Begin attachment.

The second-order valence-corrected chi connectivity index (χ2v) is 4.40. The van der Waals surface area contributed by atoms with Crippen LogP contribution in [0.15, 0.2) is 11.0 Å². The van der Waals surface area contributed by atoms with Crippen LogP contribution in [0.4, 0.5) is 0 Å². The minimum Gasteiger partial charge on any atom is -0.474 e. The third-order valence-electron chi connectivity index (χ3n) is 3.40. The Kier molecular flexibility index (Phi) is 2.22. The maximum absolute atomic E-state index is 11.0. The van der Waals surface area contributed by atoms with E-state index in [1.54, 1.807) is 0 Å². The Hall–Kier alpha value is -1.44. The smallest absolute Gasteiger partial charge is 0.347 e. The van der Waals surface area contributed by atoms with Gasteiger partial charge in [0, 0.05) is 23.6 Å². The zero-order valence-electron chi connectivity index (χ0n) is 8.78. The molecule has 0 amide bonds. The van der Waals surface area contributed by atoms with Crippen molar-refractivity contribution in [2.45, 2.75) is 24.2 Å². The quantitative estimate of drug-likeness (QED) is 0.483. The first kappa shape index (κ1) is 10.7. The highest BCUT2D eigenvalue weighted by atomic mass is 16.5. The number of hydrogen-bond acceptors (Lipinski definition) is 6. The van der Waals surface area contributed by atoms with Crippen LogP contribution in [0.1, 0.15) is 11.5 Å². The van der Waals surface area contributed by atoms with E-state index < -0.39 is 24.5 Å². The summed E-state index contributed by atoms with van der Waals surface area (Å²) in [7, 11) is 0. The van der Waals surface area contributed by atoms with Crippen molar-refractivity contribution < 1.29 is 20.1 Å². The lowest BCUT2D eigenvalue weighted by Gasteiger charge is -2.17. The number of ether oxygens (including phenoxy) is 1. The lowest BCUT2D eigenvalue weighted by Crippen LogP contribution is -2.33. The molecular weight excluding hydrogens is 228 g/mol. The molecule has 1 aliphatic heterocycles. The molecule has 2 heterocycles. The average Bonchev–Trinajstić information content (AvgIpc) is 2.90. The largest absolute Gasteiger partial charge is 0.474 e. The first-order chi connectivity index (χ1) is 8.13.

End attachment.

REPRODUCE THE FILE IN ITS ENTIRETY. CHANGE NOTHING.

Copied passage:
The second-order valence-corrected chi connectivity index (χ2v) is 4.40. The van der Waals surface area contributed by atoms with Crippen LogP contribution in [0.15, 0.2) is 11.0 Å². The van der Waals surface area contributed by atoms with Crippen LogP contribution in [0.4, 0.5) is 0 Å². The minimum Gasteiger partial charge on any atom is -0.474 e. The third-order valence-electron chi connectivity index (χ3n) is 3.40. The Kier molecular flexibility index (Phi) is 2.22. The maximum absolute atomic E-state index is 11.0. The van der Waals surface area contributed by atoms with E-state index in [1.54, 1.807) is 0 Å². The Hall–Kier alpha value is -1.44. The smallest absolute Gasteiger partial charge is 0.347 e. The van der Waals surface area contributed by atoms with Gasteiger partial charge in [0, 0.05) is 23.6 Å². The zero-order valence-electron chi connectivity index (χ0n) is 8.78. The molecule has 0 amide bonds. The van der Waals surface area contributed by atoms with Crippen molar-refractivity contribution in [2.45, 2.75) is 24.2 Å². The quantitative estimate of drug-likeness (QED) is 0.483. The first kappa shape index (κ1) is 10.7. The highest BCUT2D eigenvalue weighted by atomic mass is 16.5. The number of hydrogen-bond acceptors (Lipinski definition) is 6. The van der Waals surface area contributed by atoms with Crippen LogP contribution in [0.1, 0.15) is 11.5 Å². The van der Waals surface area contributed by atoms with E-state index < -0.39 is 24.5 Å². The summed E-state index contributed by atoms with van der Waals surface area (Å²) in [7, 11) is 0. The van der Waals surface area contributed by atoms with Crippen molar-refractivity contribution < 1.29 is 20.1 Å². The lowest BCUT2D eigenvalue weighted by Gasteiger charge is -2.17. The number of ether oxygens (including phenoxy) is 1. The lowest BCUT2D eigenvalue weighted by Crippen LogP contribution is -2.33. The molecular weight excluding hydrogens is 228 g/mol. The molecule has 1 aliphatic heterocycles. The molecule has 2 heterocycles. The average Bonchev–Trinajstić information content (AvgIpc) is 2.90. The largest absolute Gasteiger partial charge is 0.474 e. The first-order chi connectivity index (χ1) is 8.13.